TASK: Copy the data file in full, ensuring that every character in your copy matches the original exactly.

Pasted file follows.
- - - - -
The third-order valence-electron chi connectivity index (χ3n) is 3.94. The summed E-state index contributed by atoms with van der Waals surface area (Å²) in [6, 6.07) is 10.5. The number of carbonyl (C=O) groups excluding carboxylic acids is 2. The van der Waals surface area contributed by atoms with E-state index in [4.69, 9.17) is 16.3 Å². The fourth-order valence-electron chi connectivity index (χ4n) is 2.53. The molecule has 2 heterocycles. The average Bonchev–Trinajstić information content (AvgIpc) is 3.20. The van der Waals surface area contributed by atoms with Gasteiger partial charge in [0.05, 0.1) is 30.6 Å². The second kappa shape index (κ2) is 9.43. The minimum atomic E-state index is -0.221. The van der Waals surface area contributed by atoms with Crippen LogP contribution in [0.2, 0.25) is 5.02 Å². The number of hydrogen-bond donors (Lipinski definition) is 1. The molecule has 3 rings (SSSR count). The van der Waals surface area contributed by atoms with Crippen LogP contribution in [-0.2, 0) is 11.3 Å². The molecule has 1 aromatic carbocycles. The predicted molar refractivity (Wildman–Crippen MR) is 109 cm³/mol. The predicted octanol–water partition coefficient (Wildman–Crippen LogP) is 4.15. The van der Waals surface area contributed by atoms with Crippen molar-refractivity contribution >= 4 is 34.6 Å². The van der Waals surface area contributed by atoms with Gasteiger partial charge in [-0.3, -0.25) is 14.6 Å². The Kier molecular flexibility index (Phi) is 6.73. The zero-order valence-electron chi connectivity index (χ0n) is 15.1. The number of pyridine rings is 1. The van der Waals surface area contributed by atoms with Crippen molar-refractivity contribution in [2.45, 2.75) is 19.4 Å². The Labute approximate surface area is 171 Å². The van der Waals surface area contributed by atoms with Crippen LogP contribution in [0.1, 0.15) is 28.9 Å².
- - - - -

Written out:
The third-order valence-electron chi connectivity index (χ3n) is 3.94. The summed E-state index contributed by atoms with van der Waals surface area (Å²) in [6, 6.07) is 10.5. The number of carbonyl (C=O) groups excluding carboxylic acids is 2. The van der Waals surface area contributed by atoms with E-state index in [4.69, 9.17) is 16.3 Å². The fourth-order valence-electron chi connectivity index (χ4n) is 2.53. The molecule has 2 heterocycles. The average Bonchev–Trinajstić information content (AvgIpc) is 3.20. The van der Waals surface area contributed by atoms with Gasteiger partial charge in [0.05, 0.1) is 30.6 Å². The second kappa shape index (κ2) is 9.43. The minimum atomic E-state index is -0.221. The van der Waals surface area contributed by atoms with Crippen LogP contribution in [0.2, 0.25) is 5.02 Å². The number of hydrogen-bond donors (Lipinski definition) is 1. The molecule has 3 rings (SSSR count). The van der Waals surface area contributed by atoms with Crippen LogP contribution in [-0.2, 0) is 11.3 Å². The molecule has 1 aromatic carbocycles. The predicted molar refractivity (Wildman–Crippen MR) is 109 cm³/mol. The predicted octanol–water partition coefficient (Wildman–Crippen LogP) is 4.15. The van der Waals surface area contributed by atoms with Crippen molar-refractivity contribution >= 4 is 34.6 Å². The van der Waals surface area contributed by atoms with Gasteiger partial charge in [-0.3, -0.25) is 14.6 Å². The Kier molecular flexibility index (Phi) is 6.73. The zero-order valence-electron chi connectivity index (χ0n) is 15.1. The number of pyridine rings is 1. The van der Waals surface area contributed by atoms with Crippen molar-refractivity contribution in [2.45, 2.75) is 19.4 Å². The Labute approximate surface area is 171 Å². The van der Waals surface area contributed by atoms with Crippen LogP contribution in [0.1, 0.15) is 28.9 Å².